Thursday, Oct 23, 2008
A town has become the first to abolish fixed-point speed cameras, officials said Thursday.
The town council of Swindon voted to ditch the cameras in a row over funding.
The council, which is Conservative-controlled, thought it was unfair that it had to pay 320,000 pounds a year to maintain the cameras while the central Labour government received the cash from fines.
Peter Greenhalgh, the Conservative councillor who proposed the move, told BBC radio that too much money was being spent on the cameras.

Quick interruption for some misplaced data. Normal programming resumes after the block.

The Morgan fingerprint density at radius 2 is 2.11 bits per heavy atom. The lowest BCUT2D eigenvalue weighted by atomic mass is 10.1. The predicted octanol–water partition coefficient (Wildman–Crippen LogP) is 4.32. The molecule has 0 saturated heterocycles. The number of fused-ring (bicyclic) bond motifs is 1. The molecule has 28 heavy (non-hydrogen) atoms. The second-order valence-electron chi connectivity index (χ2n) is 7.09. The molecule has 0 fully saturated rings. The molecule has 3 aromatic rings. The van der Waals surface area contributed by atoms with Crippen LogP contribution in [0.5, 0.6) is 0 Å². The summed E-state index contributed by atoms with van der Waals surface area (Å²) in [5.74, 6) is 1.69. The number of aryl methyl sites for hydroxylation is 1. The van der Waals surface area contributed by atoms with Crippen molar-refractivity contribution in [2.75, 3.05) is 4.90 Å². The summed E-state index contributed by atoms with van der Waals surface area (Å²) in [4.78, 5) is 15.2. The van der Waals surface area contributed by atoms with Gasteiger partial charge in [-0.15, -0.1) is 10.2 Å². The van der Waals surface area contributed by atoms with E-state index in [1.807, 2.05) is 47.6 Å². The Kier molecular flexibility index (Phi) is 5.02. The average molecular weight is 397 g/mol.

He said offical figures “show that, nationally, only six percent of accidents are caused by people breaking speed limits and yet almost 100 percent of the government’s road safety money is being invested in speed cameras,” he said.
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“I can see that’s wrong and I think the people of this country can see that’s wrong.”
Labour councillor Derique Montaut responded that while the cameras had not always been popular, they had saved lives.
The move does not mean that Swindon residents can now drive as fast as they like — police will still use hand-held devices to catch speeding drivers.
This article was posted: Thursday, October 23, 2008 at 3:40 am